This past weekend I visited my sister Ellen. She’s on the cusp of a grand new adventure as she prepares to move to Nanaimo, BC. She’s picking up her life, packing her belongings and will be driving across the country in just a few weeks. Other than a destination and a new home to move into, the rest of her future is unwritten. She admitted she’s both excited and scared.
As I drove away after visiting I thought how courageous she’s being. Would I or could I do the same? Contemplating it gave me butterflies.
As I pondered, I thought of the many courageous people I am surrounded by. Most of the clients I work with are experiencing some form of vulnerability. Most of the time they are on the cusp of change – either one that they are designing with intention or one that life has presented and they are reacting to.
Moving to a new city or country without a job or a social network because of a vision and dream of something different.
Fleeing your home land so that you can find a safe country to call home.
Speaking your truth at work or in the community when you know it will be unpopular and possibly put you in danger.
Continuing to apply for jobs after being rejected or ignored many times.
Saying no to people you love to preserve boundaries that you need to sustain so you stay whole and healthy.
Taking a stand for your values and making choices that others might not understand.
Taking the leap and starting your own business.
Asking for help and being uncertain how people will react.
Believing in yourself when no one else does.
Trusting your gut feelings and acting on it when there is no “tangible” proof of evidence to support your actions.
Leaving a job when you don’t have a new one to go to. Doing so because you aren’t fulfilled and won’t stay in a role that sucks the life out of you.
Courage and vulnerability go hand in hand. Courage requires us to dig deep into our own soul, our own beliefs, and our own spirit. It’s a call that reminds us of what is important. It’s a choice to be brave, to take action when we don’t exactly know how it will end. It’s the belief that action is better than doing nothing.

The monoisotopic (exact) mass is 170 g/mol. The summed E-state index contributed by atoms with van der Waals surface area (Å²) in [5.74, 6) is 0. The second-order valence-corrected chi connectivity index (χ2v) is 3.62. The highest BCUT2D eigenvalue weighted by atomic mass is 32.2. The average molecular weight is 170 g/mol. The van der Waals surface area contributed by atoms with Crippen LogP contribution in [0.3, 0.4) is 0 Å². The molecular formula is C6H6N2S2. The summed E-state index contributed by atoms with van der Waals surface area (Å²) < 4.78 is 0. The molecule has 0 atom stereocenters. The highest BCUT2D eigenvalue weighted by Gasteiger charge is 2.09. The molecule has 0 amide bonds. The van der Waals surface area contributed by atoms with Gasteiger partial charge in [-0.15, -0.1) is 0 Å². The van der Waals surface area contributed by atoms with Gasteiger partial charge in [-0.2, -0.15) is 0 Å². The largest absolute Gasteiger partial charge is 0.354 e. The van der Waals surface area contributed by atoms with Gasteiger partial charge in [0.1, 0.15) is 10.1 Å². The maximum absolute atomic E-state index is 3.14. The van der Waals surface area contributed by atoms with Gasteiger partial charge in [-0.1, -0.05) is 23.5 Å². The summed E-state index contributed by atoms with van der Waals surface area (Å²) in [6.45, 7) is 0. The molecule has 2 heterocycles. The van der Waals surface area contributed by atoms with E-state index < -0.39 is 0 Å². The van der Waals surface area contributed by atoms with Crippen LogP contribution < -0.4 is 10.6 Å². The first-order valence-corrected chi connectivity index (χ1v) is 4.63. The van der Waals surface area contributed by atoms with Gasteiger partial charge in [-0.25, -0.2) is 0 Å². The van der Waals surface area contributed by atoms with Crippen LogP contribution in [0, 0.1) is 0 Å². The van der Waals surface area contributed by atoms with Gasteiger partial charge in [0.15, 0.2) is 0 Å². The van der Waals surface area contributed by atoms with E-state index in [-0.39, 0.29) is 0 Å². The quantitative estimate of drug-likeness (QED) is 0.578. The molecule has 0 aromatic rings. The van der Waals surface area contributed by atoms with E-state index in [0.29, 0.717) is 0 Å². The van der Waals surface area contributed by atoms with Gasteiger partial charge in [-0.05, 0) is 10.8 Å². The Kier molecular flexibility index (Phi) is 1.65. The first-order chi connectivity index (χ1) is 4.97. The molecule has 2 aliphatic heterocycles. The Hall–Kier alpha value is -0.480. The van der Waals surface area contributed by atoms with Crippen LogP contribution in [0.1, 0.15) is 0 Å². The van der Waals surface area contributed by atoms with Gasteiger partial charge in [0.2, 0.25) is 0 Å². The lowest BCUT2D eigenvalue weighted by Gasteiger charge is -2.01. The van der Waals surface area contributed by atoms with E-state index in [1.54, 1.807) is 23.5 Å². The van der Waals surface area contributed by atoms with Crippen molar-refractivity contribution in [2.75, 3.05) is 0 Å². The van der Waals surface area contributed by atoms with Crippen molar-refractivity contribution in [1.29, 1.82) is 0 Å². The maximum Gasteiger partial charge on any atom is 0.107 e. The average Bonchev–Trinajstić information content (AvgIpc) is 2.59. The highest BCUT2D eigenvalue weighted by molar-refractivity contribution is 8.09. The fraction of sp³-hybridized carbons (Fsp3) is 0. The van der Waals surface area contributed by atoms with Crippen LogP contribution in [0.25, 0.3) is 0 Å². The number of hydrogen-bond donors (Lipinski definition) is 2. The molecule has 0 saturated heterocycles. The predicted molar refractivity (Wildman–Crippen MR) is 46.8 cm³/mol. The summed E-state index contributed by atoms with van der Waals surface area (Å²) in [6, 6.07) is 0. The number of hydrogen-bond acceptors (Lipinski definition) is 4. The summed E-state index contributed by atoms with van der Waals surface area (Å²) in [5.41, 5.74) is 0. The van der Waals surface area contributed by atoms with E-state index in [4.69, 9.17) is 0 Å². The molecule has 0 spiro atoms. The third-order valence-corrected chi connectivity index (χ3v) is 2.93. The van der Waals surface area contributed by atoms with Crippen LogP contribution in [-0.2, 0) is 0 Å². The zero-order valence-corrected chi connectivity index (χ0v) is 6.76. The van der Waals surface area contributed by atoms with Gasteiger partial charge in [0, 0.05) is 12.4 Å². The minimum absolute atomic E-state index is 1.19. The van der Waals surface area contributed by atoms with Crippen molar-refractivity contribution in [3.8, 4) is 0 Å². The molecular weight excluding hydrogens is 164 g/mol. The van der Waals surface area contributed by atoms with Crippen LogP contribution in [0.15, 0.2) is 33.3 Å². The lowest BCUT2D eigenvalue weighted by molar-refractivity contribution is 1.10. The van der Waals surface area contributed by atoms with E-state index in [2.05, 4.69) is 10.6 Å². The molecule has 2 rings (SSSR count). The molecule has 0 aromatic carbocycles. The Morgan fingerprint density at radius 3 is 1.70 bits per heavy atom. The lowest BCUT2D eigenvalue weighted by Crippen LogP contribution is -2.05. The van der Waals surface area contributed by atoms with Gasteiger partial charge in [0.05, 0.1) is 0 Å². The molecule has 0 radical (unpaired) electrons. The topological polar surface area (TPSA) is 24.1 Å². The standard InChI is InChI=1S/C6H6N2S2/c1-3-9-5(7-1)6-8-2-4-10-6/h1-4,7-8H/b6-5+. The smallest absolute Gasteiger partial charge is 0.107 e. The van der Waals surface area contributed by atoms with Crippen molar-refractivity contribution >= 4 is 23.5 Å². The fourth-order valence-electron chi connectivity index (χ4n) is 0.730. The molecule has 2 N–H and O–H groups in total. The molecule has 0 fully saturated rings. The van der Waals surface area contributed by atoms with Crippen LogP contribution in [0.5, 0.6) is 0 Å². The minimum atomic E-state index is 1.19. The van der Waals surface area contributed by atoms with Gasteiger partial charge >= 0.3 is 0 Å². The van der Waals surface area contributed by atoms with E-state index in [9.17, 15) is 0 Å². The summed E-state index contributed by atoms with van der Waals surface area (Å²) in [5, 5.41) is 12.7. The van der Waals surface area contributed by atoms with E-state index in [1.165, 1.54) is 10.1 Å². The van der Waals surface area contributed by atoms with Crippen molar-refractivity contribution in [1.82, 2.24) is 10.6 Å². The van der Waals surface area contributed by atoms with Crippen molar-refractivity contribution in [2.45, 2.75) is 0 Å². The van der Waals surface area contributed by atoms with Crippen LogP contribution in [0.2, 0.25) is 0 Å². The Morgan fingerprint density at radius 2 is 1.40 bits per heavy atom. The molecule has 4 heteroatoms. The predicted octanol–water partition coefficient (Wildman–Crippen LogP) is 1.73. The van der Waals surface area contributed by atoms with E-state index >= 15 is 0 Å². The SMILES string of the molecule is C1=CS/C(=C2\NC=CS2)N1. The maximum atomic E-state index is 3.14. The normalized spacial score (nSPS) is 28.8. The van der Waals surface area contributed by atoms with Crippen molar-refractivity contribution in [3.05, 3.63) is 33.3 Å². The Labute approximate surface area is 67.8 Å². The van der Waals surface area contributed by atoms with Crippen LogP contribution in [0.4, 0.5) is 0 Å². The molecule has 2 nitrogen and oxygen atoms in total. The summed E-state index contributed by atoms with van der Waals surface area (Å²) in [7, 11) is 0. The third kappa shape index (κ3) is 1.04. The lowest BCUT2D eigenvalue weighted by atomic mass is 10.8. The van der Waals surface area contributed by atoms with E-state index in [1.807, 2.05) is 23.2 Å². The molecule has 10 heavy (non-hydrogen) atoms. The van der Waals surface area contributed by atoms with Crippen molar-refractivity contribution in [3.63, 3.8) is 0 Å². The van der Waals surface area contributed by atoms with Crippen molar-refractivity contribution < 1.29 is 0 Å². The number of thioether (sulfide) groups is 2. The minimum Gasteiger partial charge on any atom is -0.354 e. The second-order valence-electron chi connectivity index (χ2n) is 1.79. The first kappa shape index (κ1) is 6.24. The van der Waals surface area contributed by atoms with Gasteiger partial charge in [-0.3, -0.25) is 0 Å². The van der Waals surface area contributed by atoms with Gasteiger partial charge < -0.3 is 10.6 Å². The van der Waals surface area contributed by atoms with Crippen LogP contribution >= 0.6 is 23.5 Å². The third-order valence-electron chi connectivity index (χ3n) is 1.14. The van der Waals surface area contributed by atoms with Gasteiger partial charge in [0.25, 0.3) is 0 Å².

As Brené Brown says, “You can’t get to courage without walking through vulnerability.”
I’m inspired by the many people I work with and witness who choose courage. In doing so they are honouring their own vulnerability. They are being wholehearted in their action because they are choosing to change their state of being for the possibility of something bolder, brighter and more fulfilling.
Courage is not easy. However, courage is choice in action. It reminds me that vulnerability is the flirt of something trying to happen. For me, that is inspiring and exciting.
So as my courageous sister drives towards her new life, I’m going to be paying attention to my own flutters of vulnerability actively listening for the call of courage to move me forward in my next adventure.
I just experienced my first C2MTL Conference – Commerce + Creativity. One of the speakers challenged us as participants to have the courage to change before we have to. All of speakers spoke about the importance of leading change, embracing change or being the change we want to see. However, I love that there was the acknowledgement that change requires courage.
Simon Sinek, author of Start With Why, is one of my favourite thought leaders. This quote of his spurred me to reflect on both the power and vulnerability of standing in the place of "I don't know". "When we say what we don't know, it increases the likelihood that someone who does know will offer to help."
Our vulnerability is the source of our greatest power. It’s also the access point for your life purpose. Bold statements I know. In fact, I know many will not agree. And that’s fine. I’ll offer a perspective from the greatest teacher - life. If nothing else, I hope that it might provoke new thoughts and new awareness. Vulnerability is being exposed. Vulnerability is not knowing. Vulnerability is scary. Most people do anything to mask vulnerability. Sometimes though, life creates circumstances beyond our control. No matter what, you simply cannot pretend that everything is "OK".